Every year, my father and I face the same problem of finding a buyer when a crop is ready to harvest. Commercial growers negotiate sales up to a year in advance, and fulfill their order when the goods are ready. But as amateurs uncertain of our final harvest, we scramble when the potatoes, onions and melon we plant are ready to dig up.
Of the options that have been available for us to hustle our produce, some are less appealing than others. Farmers markets require me to wake up at 4 am on a Saturday and sit all day in the heat, without knowing if I'll sell it all or spend more money on gas than I make.
CSAs seem to depend too much on people's altruism, taxing subscribers' patience with more kale than they can eat in the winter and squash and okra in the summer. It can make even the most ardent supporter of local agriculture tire and drop out.
Our harvests are too small for grocery stores to trifle with. And I hate asking local restaurant owners to go through the trouble of altering their standing orders with their wholesalers, just for a week's of supply potatoes and onions which no one will notice as being especially farm fresh or different.
Usually, after a lot of work and hunting around, we find several buyers to take our potatoes and onions at a reduced cost. But every year, it's someone different, and there's never certainty we won't wind up with a truckload of overripe produce fit for nothing but the compost heap.
What the small farmer in our situation needs is someone to aggregate local harvests and turn them into something that buyers want, in the quantities they want. It would help if they could introduce the market to more of the things we can grow but for which there's little demand because people are unsure of how to cook such novel foods, like rhubarb, parsnips and Swiss chard.
If we could find someone to guide us on what to plant, and to promise to buy it weeks or months later when it's ready to harvest, then we might become profitable even if we're not growing crops on an industrial scale.
Last summer I met Amy Arrambide and Sam Roberts of Dallas-based Field to Meal, a business startup that bridges the gap between local farmers and the people who want their produce with a weekly delivery service that evolves the CSA concept into a more feasible form.
Rather than take a boatload of kale and divvy it up among all subscribers, Arrambide creates recipes that exploit what's available that week from all the farmers they work with. They then portion out the produce so that it matches what each recipe calls for.
When customers receive a bag of lettuce, okra, eggs, green beans, spices, strawberries, choice meats and whatever else is in season, they have everything they need for the week's worth of recipes spelled out.
"The business is built around two concepts mainly," Roberts says. "We want to encourage people to eat better food, and by better I mean a locally sourced, organic and balanced diet.
"The other is convenience. We want to remove the obstacles of eating well, such as not knowing what to eat, how to cook it or feeling that it's too expensive. We remove that by providing pretty much everything you need to cook your meals — all the raw ingredients except for oil, salt and pepper."
Field to Meal delivers about 130 meals a week to customers in the Dallas area. They accommodate all, from singles to large families, for up to five meals a week. The menu changes weekly. Recipes have included pot roast, tacos, spaghetti, ravioli, curries and Tex-Mex dishes, all of which can be prepared in 30 minutes or less. Meals cost from $6 to $9.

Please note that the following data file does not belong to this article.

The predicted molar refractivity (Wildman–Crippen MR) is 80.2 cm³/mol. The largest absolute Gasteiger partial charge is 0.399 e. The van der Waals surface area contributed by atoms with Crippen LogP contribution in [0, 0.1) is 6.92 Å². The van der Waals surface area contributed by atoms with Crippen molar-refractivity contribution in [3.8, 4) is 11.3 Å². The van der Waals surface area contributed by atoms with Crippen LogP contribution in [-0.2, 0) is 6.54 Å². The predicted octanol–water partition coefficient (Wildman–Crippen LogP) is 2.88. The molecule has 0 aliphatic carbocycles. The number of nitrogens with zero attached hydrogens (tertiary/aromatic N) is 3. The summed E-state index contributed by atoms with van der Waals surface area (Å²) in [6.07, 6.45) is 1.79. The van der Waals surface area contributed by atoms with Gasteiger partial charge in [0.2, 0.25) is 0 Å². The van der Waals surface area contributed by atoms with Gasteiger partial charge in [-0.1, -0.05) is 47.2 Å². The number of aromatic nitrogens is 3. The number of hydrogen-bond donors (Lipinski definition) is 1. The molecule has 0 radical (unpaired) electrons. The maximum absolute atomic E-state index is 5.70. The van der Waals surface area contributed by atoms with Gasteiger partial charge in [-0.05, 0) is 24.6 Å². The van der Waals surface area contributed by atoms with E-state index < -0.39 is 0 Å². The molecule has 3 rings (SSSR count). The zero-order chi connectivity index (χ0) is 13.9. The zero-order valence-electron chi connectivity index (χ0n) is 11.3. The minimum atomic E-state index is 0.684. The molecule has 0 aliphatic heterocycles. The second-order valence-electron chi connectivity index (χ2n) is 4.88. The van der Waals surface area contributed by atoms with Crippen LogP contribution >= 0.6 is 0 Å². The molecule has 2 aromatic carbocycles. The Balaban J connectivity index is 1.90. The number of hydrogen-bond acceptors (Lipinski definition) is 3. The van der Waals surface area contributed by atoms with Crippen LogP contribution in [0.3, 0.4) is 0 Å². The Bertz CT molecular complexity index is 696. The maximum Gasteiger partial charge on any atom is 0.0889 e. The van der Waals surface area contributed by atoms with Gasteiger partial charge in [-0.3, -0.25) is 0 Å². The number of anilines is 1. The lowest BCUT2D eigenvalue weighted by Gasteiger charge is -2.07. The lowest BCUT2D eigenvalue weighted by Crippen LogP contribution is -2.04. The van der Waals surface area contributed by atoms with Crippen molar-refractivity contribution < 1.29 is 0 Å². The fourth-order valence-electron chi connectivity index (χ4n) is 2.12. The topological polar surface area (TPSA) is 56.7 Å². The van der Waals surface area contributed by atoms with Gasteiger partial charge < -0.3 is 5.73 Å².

They try to source everything from within a 50-mile radius of Dallas-Fort Worth: cheese and yogurt from Full Quiver in Kemp, honey from Ovilla Honey and C and J farms in Ennis, chicken and turkey from Fran's Fryers in Red Oak, and hormone-free, grass-fed beef from Diamond D Ranch in Red Oak. Much of their produce comes from Garden Harvest in Ovilla and a handful of small farmers in Midlothian and around Waxahachie.
That has included my father's onions and potatoes; last year, customers also got a sampling of the Israeli melons I harvested after Garden Cafe in East Dallas bought the first round.
Unlike similar concepts such as Blue Apron and Hello Fresh, both of which are larger and offer nationwide delivery, Field to Meal stresses local.
"We're similar in that we're offer meal planning services, but what sets us apart is our emphasis on locally grown, organic ingredients produced by small farmers in the North Texas," Roberts says. "Our meals are also more home-style, and we offer both home delivery or you can pick up meals from our retail store in Waxahachie, and soon in Rockwall. We're just more in touch with the local flavor."
Arrambide and Roberts bring complementary talents to their venture. Arrambide, who grew up south of Dallas, creates the recipes and networks with farms. Roberts is a former financial planner from Australia who moved to Texas to marry Arrambide.
The concept of Field to Meal comes in part from Arrambide's experience on her aunt's farm near Waxahachie.
"I just saw how much work she had, and how difficult running a CSA was for her, and with crop failures one time and then way too much spinach another time, and trying to keep everything sold — it just wasn't sustainable," she says. "And then customers who wanted to support her would come back and say, 'We love supporting you and buying from you, but how do you cook this?' It was out of that that I started trying to find a better way.
"I've also had this passion that the meat industry was out of hand, and that industrial farming is destructive. I wanted to do something about these problems. Eventually all these ideas just sort of coalesced as Sam and I talked about them and Field to Meal was the result."